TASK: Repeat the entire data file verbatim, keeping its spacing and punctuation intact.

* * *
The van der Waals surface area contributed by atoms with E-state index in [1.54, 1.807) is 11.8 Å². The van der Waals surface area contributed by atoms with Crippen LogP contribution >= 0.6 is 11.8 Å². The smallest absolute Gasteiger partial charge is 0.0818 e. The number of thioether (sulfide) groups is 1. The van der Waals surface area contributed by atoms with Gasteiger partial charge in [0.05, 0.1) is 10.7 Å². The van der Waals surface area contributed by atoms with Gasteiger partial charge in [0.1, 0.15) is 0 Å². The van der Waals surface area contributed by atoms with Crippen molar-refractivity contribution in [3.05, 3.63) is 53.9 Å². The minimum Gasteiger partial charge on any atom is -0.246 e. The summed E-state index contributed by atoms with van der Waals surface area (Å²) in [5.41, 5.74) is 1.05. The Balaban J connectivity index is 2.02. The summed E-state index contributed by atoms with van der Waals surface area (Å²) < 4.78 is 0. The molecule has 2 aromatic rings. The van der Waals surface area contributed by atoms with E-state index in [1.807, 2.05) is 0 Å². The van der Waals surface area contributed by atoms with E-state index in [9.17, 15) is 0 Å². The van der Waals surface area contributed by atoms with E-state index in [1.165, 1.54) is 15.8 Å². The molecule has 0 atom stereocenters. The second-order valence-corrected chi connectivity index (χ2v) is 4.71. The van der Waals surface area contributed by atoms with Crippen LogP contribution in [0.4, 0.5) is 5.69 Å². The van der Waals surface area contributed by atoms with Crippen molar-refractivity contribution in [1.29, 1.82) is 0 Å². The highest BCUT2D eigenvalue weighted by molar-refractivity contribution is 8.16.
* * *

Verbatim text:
The van der Waals surface area contributed by atoms with E-state index in [1.54, 1.807) is 11.8 Å². The van der Waals surface area contributed by atoms with Crippen LogP contribution >= 0.6 is 11.8 Å². The smallest absolute Gasteiger partial charge is 0.0818 e. The number of thioether (sulfide) groups is 1. The van der Waals surface area contributed by atoms with Gasteiger partial charge in [0.05, 0.1) is 10.7 Å². The van der Waals surface area contributed by atoms with Gasteiger partial charge in [0.1, 0.15) is 0 Å². The van der Waals surface area contributed by atoms with Crippen molar-refractivity contribution in [3.05, 3.63) is 53.9 Å². The minimum Gasteiger partial charge on any atom is -0.246 e. The summed E-state index contributed by atoms with van der Waals surface area (Å²) in [5.41, 5.74) is 1.05. The Balaban J connectivity index is 2.02. The summed E-state index contributed by atoms with van der Waals surface area (Å²) < 4.78 is 0. The molecule has 2 aromatic rings. The van der Waals surface area contributed by atoms with E-state index in [1.807, 2.05) is 0 Å². The van der Waals surface area contributed by atoms with E-state index in [9.17, 15) is 0 Å². The van der Waals surface area contributed by atoms with E-state index in [1.165, 1.54) is 15.8 Å². The molecule has 0 atom stereocenters. The second-order valence-corrected chi connectivity index (χ2v) is 4.71. The van der Waals surface area contributed by atoms with Crippen LogP contribution in [0.4, 0.5) is 5.69 Å². The van der Waals surface area contributed by atoms with Crippen molar-refractivity contribution in [1.29, 1.82) is 0 Å². The highest BCUT2D eigenvalue weighted by molar-refractivity contribution is 8.16.